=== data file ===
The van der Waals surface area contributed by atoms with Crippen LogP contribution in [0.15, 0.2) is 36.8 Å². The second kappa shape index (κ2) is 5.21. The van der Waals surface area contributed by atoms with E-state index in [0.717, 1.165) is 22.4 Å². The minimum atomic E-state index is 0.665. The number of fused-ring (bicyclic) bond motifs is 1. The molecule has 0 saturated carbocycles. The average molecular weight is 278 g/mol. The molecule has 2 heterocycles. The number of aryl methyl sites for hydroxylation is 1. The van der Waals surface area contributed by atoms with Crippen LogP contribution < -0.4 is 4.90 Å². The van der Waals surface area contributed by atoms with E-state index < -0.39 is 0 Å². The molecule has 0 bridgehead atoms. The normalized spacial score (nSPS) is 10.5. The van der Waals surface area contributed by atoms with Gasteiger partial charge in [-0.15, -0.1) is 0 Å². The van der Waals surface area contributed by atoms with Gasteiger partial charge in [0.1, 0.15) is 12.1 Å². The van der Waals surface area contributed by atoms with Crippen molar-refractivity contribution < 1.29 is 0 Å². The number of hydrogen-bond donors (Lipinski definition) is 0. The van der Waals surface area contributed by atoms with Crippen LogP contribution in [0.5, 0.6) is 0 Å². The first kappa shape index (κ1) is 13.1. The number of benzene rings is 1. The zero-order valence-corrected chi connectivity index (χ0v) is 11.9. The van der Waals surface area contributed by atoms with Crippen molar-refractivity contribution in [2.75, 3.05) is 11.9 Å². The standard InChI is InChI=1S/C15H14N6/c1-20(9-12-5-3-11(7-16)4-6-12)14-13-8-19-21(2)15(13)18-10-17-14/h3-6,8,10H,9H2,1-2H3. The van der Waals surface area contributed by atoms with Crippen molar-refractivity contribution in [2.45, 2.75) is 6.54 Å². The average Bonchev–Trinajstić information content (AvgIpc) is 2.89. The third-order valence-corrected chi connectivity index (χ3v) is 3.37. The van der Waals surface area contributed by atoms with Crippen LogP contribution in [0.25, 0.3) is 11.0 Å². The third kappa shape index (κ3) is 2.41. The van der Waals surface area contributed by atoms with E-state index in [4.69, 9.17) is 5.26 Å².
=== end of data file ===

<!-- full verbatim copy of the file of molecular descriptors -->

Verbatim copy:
The van der Waals surface area contributed by atoms with Crippen LogP contribution in [0.15, 0.2) is 36.8 Å². The second kappa shape index (κ2) is 5.21. The van der Waals surface area contributed by atoms with E-state index in [0.717, 1.165) is 22.4 Å². The minimum atomic E-state index is 0.665. The number of fused-ring (bicyclic) bond motifs is 1. The molecule has 0 saturated carbocycles. The average molecular weight is 278 g/mol. The molecule has 2 heterocycles. The number of aryl methyl sites for hydroxylation is 1. The van der Waals surface area contributed by atoms with Crippen LogP contribution < -0.4 is 4.90 Å². The van der Waals surface area contributed by atoms with E-state index < -0.39 is 0 Å². The molecule has 0 bridgehead atoms. The normalized spacial score (nSPS) is 10.5. The van der Waals surface area contributed by atoms with Gasteiger partial charge in [-0.15, -0.1) is 0 Å². The van der Waals surface area contributed by atoms with Gasteiger partial charge in [0.1, 0.15) is 12.1 Å². The van der Waals surface area contributed by atoms with Crippen molar-refractivity contribution < 1.29 is 0 Å². The number of hydrogen-bond donors (Lipinski definition) is 0. The van der Waals surface area contributed by atoms with Crippen LogP contribution in [0.5, 0.6) is 0 Å². The first kappa shape index (κ1) is 13.1. The number of benzene rings is 1. The zero-order valence-corrected chi connectivity index (χ0v) is 11.9. The van der Waals surface area contributed by atoms with Crippen molar-refractivity contribution in [2.75, 3.05) is 11.9 Å². The standard InChI is InChI=1S/C15H14N6/c1-20(9-12-5-3-11(7-16)4-6-12)14-13-8-19-21(2)15(13)18-10-17-14/h3-6,8,10H,9H2,1-2H3. The van der Waals surface area contributed by atoms with Crippen molar-refractivity contribution in [2.45, 2.75) is 6.54 Å². The average Bonchev–Trinajstić information content (AvgIpc) is 2.89. The third-order valence-corrected chi connectivity index (χ3v) is 3.37. The van der Waals surface area contributed by atoms with Crippen LogP contribution in [0.25, 0.3) is 11.0 Å². The third kappa shape index (κ3) is 2.41. The van der Waals surface area contributed by atoms with E-state index in [4.69, 9.17) is 5.26 Å².